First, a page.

Make drilling ban permanent

May 21, 2010

The Chesapeake Bay Foundation (CBF) applauds the decision by the Obama Administration to temporary halt the approval of new permits for offshore drilling until the investigation of the disaster in the Gulf of Mexico is complete. However, we think the moratorium on drilling off the Mid-Atlantic region should be permanent.

For four decades, CBF has taken an absolute uncompromising stand against any addition or expansion of the oil and gas industry on the Chesapeake Bay. While two huge battles against oil refineries in the '70s were met with extreme criticism, supporters in both cases later agreed that oil refineries in their particular locations (Baltimore and Hampton Roads) would have been unwelcome, "Like a snake at a picnic" as one proponent later editorialized.

From my 1978 op-ed in The New York Times: "We are now about to gamble these renewable, aquatic resources for a single nonrenewable petroleum resource."

When President Obama called for the opening of oil and gas drilling leases immediately off the mouth of the Chesapeake Bay on March 31, 2010, we immediately responded with our opposition.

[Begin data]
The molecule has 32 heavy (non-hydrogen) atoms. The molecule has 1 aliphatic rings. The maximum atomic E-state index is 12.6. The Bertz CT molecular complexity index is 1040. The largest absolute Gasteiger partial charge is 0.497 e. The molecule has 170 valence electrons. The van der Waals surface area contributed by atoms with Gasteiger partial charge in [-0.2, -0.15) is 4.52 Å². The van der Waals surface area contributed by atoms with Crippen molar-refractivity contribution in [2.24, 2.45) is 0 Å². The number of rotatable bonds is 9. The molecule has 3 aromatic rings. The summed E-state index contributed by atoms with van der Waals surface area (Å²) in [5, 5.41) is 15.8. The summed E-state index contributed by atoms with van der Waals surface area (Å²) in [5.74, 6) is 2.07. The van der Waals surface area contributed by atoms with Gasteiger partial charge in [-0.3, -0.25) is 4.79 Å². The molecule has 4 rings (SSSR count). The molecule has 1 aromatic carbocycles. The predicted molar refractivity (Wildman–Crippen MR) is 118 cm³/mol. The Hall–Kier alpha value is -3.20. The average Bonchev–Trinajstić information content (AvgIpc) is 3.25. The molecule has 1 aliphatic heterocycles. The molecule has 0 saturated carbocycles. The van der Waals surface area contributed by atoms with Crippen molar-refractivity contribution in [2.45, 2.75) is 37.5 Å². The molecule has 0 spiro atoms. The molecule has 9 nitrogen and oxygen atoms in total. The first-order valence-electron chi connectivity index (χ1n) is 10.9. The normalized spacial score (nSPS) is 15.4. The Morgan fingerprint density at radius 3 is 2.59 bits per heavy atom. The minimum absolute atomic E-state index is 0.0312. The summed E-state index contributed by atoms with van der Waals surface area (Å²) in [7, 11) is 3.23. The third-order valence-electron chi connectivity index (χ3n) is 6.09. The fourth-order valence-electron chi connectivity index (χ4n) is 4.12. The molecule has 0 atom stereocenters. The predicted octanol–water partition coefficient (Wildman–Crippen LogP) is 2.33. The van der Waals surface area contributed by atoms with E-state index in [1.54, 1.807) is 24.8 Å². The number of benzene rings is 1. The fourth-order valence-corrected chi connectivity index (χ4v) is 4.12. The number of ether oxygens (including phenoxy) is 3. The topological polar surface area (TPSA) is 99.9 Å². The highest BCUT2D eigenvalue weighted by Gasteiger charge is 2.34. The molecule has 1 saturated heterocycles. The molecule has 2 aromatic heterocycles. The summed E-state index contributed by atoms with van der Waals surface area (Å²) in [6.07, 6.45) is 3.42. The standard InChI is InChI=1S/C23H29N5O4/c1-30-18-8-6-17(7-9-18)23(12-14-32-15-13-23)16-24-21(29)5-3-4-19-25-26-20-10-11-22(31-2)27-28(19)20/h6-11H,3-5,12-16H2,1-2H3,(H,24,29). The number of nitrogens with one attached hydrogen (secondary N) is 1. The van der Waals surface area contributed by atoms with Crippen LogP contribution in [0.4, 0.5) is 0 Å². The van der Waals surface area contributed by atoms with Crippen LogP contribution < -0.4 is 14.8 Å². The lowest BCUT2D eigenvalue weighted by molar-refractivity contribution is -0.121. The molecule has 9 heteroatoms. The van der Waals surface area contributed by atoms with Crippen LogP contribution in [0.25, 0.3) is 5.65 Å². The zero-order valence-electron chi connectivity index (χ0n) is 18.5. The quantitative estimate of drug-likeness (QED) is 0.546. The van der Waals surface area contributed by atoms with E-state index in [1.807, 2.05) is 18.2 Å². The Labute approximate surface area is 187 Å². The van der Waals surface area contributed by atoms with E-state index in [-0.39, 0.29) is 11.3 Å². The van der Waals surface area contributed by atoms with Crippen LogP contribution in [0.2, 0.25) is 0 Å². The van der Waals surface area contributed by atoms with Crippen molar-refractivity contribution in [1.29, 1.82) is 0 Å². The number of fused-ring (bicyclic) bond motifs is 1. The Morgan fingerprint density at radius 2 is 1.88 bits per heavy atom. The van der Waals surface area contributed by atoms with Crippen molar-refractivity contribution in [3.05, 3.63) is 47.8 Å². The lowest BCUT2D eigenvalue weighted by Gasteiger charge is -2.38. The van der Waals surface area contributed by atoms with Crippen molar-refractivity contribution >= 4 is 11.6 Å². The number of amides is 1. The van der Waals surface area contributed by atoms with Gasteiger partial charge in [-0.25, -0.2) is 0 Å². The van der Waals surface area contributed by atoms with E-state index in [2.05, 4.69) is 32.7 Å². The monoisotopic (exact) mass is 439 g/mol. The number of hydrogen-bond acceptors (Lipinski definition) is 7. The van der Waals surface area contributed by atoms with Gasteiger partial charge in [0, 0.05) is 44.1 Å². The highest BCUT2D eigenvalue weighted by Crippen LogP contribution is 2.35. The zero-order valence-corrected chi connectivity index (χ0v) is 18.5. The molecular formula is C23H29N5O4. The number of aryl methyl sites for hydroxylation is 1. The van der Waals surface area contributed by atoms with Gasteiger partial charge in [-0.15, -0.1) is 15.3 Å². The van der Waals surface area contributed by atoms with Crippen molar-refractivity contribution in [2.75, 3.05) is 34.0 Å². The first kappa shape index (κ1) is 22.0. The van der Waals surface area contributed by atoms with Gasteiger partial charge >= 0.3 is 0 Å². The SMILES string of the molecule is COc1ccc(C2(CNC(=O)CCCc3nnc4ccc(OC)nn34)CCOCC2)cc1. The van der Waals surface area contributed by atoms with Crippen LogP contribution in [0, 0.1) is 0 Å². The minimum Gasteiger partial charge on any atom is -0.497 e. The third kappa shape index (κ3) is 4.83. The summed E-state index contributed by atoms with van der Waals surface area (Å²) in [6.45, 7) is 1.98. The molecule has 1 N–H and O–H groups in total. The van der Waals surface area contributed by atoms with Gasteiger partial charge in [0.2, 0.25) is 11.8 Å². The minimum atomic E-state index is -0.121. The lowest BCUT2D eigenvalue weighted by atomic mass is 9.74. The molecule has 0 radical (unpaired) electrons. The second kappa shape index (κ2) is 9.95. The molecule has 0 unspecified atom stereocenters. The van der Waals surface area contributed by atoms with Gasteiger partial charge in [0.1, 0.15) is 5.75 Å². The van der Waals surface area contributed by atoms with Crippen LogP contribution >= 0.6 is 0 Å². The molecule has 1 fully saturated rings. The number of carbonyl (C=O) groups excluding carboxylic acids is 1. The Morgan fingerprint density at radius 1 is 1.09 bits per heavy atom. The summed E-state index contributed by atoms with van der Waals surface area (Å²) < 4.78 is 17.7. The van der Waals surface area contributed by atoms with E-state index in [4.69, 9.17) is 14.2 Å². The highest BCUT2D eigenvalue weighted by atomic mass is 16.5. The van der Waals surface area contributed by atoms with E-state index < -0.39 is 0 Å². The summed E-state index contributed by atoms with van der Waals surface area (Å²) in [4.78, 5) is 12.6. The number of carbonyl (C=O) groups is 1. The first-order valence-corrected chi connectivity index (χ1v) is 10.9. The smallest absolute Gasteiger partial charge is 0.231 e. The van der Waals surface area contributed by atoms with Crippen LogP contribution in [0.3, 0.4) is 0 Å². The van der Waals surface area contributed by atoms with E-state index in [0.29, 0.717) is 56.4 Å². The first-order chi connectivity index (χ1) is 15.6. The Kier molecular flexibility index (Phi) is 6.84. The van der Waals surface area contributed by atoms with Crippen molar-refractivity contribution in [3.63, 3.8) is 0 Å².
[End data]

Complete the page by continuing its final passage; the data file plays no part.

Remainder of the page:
Offshore drilling creates a new pollution source, one capable of significant, even devastating environmental damage from drilling, transportation, storage or refinement.

The waters off the mouth of the Bay are indistinguishable both biologically and hydraulically from the Chesapeake. Ninety percent of the blue crab population utilizes those exact waters during the early life cycle stages. The crab larvae can float miles out into the ocean at the top centimeter of the water column (vulnerable to even the smallest oil spill) after they are spawned at the mouth of the bay.

Just as science tells us that the waters of the bay's great tributary rivers are an integral part of the Chesapeake system, so too are the off-shore ocean waters, which actually account for more inflow to the bay than all of the rivers combined. Bottom line, when oil is handled around the water, it inevitably gets into the water. The quantity is determined only by the inevitable shortcomings of technology.

William C. Baker, Annapolis

The writer is president of the Chesapeake Bay Foundation.

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